Some people call cabbage roses “moss roses,” in a reference to the fuzzy green buds of the plant. Before the cabbage rose blooms, the flowers are enclosed inside these aromatic buds which do indeed feel a bit mossy to the touch. However, unlike moss, the cabbage rose prefers partial to full sun, and it will produce an astounding proliferation of blooms which do very well as cut flowers.

Mary McMahon
Mary McMahon

Ever since she began contributing to the site several years ago, Mary has embraced the exciting challenge of being a HomeQuestionsAnswered researcher and writer. Mary has a liberal arts degree from Goddard College and spends her free time reading, cooking, and exploring the great outdoors.

Mary McMahon
Mary McMahon

Ever since she began contributing to the site several years ago, Mary has embraced the exciting challenge of being a HomeQuestionsAnswered researcher and writer. Mary has a liberal arts degree from Goddard College and spends her free time reading, cooking, and exploring the great outdoors.

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Discussion Comments


I find it strange that something as lovely and pleasant as a rose is named after something that smells so horrible. I have always hated cabbage, and the smell it emits while it is being cooked is enough to make me leave the house.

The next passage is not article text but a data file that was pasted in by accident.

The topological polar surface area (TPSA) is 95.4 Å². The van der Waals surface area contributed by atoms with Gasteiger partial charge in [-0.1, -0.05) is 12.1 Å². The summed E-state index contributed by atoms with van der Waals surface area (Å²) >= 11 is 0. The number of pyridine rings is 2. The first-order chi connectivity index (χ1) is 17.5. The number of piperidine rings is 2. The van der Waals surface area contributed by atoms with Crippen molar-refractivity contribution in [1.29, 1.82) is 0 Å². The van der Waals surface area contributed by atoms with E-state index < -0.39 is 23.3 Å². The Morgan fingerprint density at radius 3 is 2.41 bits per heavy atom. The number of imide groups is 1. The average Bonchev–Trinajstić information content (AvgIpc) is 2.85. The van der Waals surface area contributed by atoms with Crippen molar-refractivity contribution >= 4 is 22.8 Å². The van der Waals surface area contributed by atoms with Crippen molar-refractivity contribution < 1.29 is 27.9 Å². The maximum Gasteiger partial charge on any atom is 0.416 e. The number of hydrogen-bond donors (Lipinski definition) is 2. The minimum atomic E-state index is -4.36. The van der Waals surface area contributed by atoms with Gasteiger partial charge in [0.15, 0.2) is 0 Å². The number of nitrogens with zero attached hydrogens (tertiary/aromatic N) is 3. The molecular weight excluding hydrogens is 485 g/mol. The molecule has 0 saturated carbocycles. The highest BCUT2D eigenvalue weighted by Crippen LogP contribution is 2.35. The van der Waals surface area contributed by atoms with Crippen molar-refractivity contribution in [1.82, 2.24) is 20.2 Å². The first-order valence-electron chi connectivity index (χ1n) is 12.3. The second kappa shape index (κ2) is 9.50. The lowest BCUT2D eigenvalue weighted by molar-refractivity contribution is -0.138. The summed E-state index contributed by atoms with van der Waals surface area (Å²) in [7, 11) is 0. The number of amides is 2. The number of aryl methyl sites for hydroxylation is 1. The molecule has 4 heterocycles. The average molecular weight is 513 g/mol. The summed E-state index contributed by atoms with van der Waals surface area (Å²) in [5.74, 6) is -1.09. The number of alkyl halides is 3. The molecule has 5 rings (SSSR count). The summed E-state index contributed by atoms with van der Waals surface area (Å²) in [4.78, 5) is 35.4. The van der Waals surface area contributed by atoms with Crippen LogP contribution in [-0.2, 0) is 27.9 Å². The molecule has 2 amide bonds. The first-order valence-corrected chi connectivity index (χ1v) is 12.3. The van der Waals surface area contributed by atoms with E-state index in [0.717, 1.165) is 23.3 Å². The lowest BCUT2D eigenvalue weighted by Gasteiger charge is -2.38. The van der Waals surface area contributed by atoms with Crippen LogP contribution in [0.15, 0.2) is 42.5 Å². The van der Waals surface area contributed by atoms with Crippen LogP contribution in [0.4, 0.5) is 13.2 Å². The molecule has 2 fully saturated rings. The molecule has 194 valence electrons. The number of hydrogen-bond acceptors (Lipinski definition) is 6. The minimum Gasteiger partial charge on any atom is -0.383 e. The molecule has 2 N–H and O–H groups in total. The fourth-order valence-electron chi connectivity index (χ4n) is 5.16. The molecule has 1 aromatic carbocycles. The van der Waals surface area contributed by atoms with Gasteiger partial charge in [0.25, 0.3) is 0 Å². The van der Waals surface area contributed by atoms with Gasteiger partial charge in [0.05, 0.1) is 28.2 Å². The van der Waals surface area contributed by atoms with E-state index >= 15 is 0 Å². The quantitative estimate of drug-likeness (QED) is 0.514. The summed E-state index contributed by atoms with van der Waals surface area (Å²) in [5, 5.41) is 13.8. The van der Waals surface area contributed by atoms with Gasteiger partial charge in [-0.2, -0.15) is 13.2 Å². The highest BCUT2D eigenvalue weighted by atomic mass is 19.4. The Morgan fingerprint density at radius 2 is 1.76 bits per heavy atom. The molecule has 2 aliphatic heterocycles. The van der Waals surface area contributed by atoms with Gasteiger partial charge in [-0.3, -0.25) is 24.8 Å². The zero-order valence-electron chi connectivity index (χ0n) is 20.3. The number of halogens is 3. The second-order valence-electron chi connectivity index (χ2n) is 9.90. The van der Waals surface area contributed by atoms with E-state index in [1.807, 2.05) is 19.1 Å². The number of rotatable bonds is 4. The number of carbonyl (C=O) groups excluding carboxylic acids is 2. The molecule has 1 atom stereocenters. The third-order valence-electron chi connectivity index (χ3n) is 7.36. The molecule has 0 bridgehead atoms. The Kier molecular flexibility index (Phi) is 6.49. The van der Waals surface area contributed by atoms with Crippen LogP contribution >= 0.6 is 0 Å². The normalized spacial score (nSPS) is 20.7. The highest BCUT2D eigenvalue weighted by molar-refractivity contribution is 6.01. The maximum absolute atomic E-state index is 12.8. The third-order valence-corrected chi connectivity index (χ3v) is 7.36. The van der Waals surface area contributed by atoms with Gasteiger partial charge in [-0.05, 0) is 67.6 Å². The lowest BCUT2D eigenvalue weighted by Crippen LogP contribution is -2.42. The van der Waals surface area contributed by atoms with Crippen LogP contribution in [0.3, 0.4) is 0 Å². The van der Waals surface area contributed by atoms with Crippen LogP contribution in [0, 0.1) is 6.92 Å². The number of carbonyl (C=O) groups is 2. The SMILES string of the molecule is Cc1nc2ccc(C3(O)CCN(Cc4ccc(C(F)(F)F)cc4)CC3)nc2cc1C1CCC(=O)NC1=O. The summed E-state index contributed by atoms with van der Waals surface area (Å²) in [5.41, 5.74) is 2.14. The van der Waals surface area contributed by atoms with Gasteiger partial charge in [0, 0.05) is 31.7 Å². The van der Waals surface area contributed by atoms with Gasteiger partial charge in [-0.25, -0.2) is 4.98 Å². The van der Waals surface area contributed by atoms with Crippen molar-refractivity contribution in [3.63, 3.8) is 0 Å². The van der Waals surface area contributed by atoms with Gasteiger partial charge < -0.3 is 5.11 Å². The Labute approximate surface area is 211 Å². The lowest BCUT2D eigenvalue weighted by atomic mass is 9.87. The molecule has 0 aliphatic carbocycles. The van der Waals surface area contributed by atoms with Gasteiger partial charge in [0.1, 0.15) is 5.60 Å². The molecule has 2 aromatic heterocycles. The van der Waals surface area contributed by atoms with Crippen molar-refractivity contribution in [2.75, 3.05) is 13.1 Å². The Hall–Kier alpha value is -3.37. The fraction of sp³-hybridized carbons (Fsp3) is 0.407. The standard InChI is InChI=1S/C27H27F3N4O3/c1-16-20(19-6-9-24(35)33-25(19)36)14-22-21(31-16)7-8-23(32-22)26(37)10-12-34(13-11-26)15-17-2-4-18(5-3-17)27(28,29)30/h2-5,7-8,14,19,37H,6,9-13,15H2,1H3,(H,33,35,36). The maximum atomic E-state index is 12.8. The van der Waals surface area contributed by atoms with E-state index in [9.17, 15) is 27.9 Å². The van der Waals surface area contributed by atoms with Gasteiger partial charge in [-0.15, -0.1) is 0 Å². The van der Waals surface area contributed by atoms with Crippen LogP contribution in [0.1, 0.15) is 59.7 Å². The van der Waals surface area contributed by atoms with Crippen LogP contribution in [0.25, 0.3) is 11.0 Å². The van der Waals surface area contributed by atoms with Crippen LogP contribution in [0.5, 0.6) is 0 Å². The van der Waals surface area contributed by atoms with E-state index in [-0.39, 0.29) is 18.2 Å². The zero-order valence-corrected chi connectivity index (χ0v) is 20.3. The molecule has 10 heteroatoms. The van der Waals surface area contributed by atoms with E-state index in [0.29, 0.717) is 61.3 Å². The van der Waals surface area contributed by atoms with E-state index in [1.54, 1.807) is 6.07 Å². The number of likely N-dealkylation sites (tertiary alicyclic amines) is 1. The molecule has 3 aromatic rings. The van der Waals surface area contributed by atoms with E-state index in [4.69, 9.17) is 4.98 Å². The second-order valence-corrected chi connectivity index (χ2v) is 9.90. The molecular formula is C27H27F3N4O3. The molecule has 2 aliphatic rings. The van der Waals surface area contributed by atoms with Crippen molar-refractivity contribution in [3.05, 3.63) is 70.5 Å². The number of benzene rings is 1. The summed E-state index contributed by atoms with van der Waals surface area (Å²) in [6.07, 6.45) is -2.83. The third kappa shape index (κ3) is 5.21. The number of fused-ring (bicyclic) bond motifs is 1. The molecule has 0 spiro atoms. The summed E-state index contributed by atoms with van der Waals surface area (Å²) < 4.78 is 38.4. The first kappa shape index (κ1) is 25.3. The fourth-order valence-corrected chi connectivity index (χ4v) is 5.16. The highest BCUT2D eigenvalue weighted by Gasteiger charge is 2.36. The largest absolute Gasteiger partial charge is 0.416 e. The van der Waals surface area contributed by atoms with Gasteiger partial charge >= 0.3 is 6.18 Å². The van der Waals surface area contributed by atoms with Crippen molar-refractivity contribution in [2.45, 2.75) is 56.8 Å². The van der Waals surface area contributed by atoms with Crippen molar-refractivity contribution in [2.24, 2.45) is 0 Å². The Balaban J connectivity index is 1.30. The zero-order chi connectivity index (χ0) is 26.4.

So, I stayed away from cabbage roses because of the name. I thought that they might smell like cabbage. I really didn't know until reading this article that they were called this because of their appearance.

I associate cabbage with a light green color and a cluster of bad tasting leaves. So, the resemblance never occurred to me.


@OeKc05 – Cabbage roses are actually used to make perfume. I have a friend who works in the fragrance industry, and she told me that many scented bath products, lotions, and perfumes get their aroma from cabbage roses.

Even the ancient Greeks loved the scent. They used to put the petals in their bathwater as a sort of aromatherapy.